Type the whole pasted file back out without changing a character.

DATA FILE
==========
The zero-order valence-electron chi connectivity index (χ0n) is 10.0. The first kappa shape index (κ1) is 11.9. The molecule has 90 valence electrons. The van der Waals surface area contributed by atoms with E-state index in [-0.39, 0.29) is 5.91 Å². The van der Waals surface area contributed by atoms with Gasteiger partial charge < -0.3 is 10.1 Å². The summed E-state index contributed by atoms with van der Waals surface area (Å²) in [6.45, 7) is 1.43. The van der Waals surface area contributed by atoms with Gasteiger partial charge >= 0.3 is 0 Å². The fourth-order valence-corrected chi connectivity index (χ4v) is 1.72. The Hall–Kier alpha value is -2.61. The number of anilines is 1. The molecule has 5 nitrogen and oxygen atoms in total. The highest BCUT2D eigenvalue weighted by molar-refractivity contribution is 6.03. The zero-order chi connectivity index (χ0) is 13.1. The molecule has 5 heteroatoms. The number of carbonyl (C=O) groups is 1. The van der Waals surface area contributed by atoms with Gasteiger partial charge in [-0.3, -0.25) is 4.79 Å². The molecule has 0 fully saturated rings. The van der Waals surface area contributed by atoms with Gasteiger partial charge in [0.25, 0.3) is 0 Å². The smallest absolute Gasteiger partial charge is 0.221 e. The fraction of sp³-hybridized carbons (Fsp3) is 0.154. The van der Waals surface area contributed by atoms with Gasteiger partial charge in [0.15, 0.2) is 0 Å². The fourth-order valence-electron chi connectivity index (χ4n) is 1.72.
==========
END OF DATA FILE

The zero-order valence-electron chi connectivity index (χ0n) is 10.0. The first kappa shape index (κ1) is 11.9. The molecule has 90 valence electrons. The van der Waals surface area contributed by atoms with E-state index in [-0.39, 0.29) is 5.91 Å². The van der Waals surface area contributed by atoms with Gasteiger partial charge < -0.3 is 10.1 Å². The summed E-state index contributed by atoms with van der Waals surface area (Å²) in [6.45, 7) is 1.43. The van der Waals surface area contributed by atoms with Gasteiger partial charge >= 0.3 is 0 Å². The fourth-order valence-corrected chi connectivity index (χ4v) is 1.72. The Hall–Kier alpha value is -2.61. The number of anilines is 1. The molecule has 5 nitrogen and oxygen atoms in total. The highest BCUT2D eigenvalue weighted by molar-refractivity contribution is 6.03. The zero-order chi connectivity index (χ0) is 13.1. The molecule has 5 heteroatoms. The number of carbonyl (C=O) groups is 1. The van der Waals surface area contributed by atoms with Gasteiger partial charge in [-0.3, -0.25) is 4.79 Å². The molecule has 0 fully saturated rings. The van der Waals surface area contributed by atoms with Gasteiger partial charge in [0.25, 0.3) is 0 Å². The smallest absolute Gasteiger partial charge is 0.221 e. The fraction of sp³-hybridized carbons (Fsp3) is 0.154. The van der Waals surface area contributed by atoms with Gasteiger partial charge in [0.15, 0.2) is 0 Å². The fourth-order valence-electron chi connectivity index (χ4n) is 1.72.